Lawrence Brenton and Ana Teodorescu Vasiliu
Problems in unit fraction arithmetic originating in dynastic Egypt continue to intrigue modern day mathematicians. As formulated by Znam in 1972, one such problem in the theory of systems of congruences has turned out to have surprising applications both within number theory and in geometry.
The Josephus Problem: Once More Around
If a group of people numbered 1 to 40 is placed around a circle and every seventh person remaining is eliminated in succession, where would you stand to be the last chosen? This was the problem facing Josephus Flavius nearly 2000 years ago. Variations on the original problem with different numbers of people, n, and different step sizes, q, are collectively called the Josephus problem. In this paper we consider for given n how to choose q so that all the odd-numbered people are removed first. Other variants are also discussed including the following: given n and a particular position p, how to choose q so that position p is the last to be chosen.
A Brief History of Factoring and Primality Testing B.C. (Before Computers)
Richard Anthony Mollin
The notions of factoring and primality testing are rooted in antiquity, but have become increasingly important in our information-based society. The reason is that they have produced techniques used in the modern transmission of data. Thus, Cryptography – the study of sending messages in secret – has given high profile to number theory in general and factoring/primality testing in particular. What is often lost in the modern-day shuffle of information are the pioneers who ushered in the computer age and their ideas, some of which are still used as the under-pinnings of powerful algorithms for factoring and primality testing today. This article pays homage to these individuals, and their work in these areas B.C. – Before Computers.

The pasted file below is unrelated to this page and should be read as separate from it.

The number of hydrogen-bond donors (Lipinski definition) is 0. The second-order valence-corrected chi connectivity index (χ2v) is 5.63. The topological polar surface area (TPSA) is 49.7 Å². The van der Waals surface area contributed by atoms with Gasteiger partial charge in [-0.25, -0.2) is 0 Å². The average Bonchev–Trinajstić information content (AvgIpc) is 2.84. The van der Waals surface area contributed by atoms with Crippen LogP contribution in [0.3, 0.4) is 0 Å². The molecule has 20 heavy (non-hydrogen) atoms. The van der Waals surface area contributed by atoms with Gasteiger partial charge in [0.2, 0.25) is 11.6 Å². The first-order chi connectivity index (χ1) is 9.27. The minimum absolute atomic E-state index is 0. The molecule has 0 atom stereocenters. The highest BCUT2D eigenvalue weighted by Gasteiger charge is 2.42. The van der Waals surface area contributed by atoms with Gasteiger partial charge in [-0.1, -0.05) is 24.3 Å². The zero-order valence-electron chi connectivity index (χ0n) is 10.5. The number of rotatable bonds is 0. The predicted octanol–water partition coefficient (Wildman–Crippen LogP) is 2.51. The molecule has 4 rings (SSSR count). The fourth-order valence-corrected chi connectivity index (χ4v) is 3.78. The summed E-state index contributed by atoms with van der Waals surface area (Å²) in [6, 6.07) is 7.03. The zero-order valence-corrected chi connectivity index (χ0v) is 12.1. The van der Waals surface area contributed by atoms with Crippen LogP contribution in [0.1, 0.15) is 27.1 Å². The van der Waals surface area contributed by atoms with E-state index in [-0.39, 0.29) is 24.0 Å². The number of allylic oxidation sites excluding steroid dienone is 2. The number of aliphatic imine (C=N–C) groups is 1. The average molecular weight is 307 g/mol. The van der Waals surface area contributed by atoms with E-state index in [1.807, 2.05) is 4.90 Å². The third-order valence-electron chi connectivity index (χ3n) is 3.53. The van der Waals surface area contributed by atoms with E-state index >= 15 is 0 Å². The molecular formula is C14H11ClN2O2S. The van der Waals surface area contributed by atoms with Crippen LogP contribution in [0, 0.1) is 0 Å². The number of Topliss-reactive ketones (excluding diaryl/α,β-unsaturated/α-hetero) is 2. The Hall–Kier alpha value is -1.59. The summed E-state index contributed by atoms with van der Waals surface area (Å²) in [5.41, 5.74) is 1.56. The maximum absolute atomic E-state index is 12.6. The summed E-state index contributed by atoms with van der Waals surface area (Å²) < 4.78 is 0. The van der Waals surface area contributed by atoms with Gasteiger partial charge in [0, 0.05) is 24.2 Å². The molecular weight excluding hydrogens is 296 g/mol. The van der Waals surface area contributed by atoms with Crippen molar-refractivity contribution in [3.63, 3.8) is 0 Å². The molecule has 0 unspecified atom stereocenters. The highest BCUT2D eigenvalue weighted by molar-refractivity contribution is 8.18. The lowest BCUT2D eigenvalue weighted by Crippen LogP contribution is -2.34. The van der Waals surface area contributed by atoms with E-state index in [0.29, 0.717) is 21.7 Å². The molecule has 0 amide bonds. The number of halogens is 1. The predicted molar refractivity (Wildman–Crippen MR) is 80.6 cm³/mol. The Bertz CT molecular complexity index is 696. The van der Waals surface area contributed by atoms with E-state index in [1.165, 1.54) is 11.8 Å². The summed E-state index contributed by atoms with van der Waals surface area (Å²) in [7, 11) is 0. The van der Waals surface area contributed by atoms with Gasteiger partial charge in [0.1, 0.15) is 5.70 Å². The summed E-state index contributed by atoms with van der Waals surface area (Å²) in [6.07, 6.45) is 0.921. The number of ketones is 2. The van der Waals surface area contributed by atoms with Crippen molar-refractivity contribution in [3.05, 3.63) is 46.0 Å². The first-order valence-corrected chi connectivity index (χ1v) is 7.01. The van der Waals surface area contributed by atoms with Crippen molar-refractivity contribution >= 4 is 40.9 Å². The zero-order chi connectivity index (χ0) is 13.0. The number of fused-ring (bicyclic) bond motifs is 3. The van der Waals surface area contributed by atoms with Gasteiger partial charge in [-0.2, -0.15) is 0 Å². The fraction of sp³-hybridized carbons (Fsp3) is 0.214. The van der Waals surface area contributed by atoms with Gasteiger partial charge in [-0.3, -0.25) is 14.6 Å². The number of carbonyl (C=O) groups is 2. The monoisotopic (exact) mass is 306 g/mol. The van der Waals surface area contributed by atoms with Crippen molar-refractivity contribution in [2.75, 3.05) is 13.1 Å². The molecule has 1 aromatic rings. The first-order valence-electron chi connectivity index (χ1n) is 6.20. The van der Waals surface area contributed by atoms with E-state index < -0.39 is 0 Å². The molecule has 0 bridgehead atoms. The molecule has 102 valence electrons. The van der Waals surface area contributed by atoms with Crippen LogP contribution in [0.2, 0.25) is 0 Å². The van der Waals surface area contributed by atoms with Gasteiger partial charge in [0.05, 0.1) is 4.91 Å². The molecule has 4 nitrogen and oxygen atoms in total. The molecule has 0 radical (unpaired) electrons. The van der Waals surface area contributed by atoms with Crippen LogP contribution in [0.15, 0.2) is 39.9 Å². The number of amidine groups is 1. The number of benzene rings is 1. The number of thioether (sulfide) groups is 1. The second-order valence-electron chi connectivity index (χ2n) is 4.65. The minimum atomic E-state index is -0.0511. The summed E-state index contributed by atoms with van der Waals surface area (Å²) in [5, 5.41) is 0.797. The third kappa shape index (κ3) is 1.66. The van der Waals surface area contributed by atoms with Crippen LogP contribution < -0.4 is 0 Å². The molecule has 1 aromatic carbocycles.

The Perfect Shape for a Rotating Rigid Body
What shape minimizes the gravitational plus kinetic energy of a rotating rigid body of given volume and angular momentum? It's probably not what you think.
One Sequence; Many Interesting Ideas in Analysis
Russell A. Gordon, Charles Kicey, and Sudhir Goel
The sequence x_n, where x_n = 1/(n+1) + 1/(n+2) + . . . + 1/(2n), provides a nice illustration of the fact that bounded monotone sequences converge. It is elementary to prove that this sequence is increasing and bounded above by 1. Somewhat surprisingly, it turns out that this sequence also illustrates Riemann sums and rearrangements of conditionally convergent series. Furthermore, the sequence can be generalized without losing any of its interesting features. In particular, the generalized sequence makes it possible to find exact values of sums for an entire class of rearrangements of a conditionally convergent series.
When Does a Sum of Positive Integers Equal Their Product?
Michael W. Ecker
In 1997, an amateur math enthusiast sent Dr. Mike Ecker a neat little formula about tangents and triangles. To wit: The sum of the tangents equals the product of the tangents. Can these three values all be integers? More generally, for any positive integer n > 1, we can always find n positive integers whose product and sum are the same. Sometimes there is just one such solution for a given n. Usually there are more. What is the nature of such solutions, and what properties do these n-tuples enjoy?
The Scarcity of Regular Polygons on the Integer Lattice
Daniel J. O’Loughlin
There is an inherent irrationality to all regular polygons (with the exception of squares). An investigation of formulae for the area of polygons shows that twice the area of any polygon in the coordinate plane whose vertices all lie on integer lattice points must be an integer. In addition, any high school student can see that the area of a regular polygon must involve the central angle of the polygon. In this article we show that these two facts together rule out any regular polygons on the integer lattice, except (of course) squares. The result is well known, but the proof is new, and the approach via topics from vector Calculus (including Green's Theorem) makes a discussion of this interesting result appropriate for many undergraduate courses. Moreover, all of the proofs can be understood by an advanced undergraduate.